The hardcover is listed at 9-point. It actually looks to be 8.5 to me; many publishers list font size that includes leading and that is probably the case here. The Preacher’s Bible is listed at 10-point but I think that is a bit of an under-sizing. It looks to be the same size as its NKJV Cousin, the Large Print Thin-line. Both are very easy to read.

Black letter text, as all preaching Bibles ought to have, is what Zondervan has on offer here. There is a delightful little surprise, though. Subject headings, chapter numbers, and verse numbers are all in red for the Preacher’s Bible.

The layout is double column verse-by-verse. Verse-by-verse is the ideal format for preaching, whether single column or double column. You will easily find the verse you are preaching. Also, each book starts on a new page for easier reading.

Since the Preacher’s Bible and the Pew Bible share a common DNA, we are given a text only edition. There are translator’s footnotes provided which include variant readings of the text.

Paper and Binding

The paper in both is a crisp white. The pew Bible is a little brighter than in the Preacher’s Bible but much brighter than in other pew Bibles. The paper is nicely opaque with almost no show through. You can, successfully, mark in either edition, preferably with colored pencil or ball-point pen. I almost never recommend a liquid highlighter but a gel should pose no issue. Note: I encourage you to have a take a copy program if you are going to encourage congregants to write in the Bible. I DO encourage you, most wonderful colleague, to encourage your congregation to mark in their Bibles.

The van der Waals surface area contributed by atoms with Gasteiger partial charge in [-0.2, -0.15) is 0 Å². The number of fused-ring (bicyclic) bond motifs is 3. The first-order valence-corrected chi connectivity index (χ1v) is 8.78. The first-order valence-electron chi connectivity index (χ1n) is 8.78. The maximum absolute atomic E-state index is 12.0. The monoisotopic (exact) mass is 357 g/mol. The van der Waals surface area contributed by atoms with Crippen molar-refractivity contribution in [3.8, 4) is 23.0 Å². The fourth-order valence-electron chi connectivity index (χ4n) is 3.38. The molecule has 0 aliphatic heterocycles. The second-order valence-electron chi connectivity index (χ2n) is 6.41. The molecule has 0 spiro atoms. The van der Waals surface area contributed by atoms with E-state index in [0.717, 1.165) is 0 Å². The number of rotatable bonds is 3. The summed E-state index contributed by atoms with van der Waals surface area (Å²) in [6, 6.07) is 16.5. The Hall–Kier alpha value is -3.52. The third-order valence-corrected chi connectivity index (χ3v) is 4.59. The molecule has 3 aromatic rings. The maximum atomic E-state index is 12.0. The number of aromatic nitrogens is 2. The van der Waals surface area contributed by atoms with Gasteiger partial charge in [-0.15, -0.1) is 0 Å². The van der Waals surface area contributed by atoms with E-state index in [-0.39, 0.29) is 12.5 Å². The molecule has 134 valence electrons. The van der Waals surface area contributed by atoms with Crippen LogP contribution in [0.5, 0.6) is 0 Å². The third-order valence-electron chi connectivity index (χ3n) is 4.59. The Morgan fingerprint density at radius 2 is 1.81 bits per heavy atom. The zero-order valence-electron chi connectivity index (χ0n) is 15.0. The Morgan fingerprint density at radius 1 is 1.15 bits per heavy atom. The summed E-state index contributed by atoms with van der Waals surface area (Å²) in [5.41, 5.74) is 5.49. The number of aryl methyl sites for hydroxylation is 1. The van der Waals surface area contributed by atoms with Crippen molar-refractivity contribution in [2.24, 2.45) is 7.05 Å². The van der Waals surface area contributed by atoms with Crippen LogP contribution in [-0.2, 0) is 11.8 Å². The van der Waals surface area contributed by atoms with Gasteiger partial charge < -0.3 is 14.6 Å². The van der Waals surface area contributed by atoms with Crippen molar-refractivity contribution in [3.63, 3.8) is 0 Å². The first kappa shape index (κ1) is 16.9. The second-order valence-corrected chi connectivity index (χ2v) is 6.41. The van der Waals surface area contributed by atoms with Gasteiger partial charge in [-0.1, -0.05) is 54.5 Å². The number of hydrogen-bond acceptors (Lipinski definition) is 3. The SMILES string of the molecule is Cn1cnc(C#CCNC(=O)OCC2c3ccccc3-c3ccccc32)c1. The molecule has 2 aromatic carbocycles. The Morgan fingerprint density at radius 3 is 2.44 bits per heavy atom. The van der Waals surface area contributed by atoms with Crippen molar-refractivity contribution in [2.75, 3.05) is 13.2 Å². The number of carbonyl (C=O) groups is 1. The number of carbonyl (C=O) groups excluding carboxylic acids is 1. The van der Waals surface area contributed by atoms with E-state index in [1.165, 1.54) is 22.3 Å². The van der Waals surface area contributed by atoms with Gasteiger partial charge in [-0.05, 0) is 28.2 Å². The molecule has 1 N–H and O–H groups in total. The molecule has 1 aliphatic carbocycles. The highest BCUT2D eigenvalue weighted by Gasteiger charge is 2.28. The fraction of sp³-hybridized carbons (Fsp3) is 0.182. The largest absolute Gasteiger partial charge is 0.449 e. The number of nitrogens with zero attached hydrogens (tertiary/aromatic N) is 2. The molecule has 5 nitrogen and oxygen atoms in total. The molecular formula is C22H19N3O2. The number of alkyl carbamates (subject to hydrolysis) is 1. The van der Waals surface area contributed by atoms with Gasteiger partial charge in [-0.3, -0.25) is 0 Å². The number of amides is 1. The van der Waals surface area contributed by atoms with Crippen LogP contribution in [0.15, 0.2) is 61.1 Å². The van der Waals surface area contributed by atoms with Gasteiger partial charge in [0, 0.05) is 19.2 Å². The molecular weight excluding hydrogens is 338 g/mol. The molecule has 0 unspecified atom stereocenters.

The Pew Bible has a “premium hardcover,” which did arrive in a dust jacket; I presume most churches will remove the dust jacket before putting the Bible in the pew.

The Preacher’s Bible that I received is the black goatskin, but it is also available in brown imitation leather. It is leather lined with a fairly pronounced grain. I am glad to see that a lower price option is available for pastors on tighter budgets or will a modest book allowance.

Both Bibles have a sewn binding. It is obvious to sew the binding in a premium leather Bible, not so much in a Pew Bible but I am glad to see Zondervan include it. It will doubtlessly get knocked around in the pew. If you are like me and like to keep some Bibles on hand for giveaway, it will get knocked around in your bag as well. In both cases, the sewn binding assures that the Bible will survive years of rough and tumble use.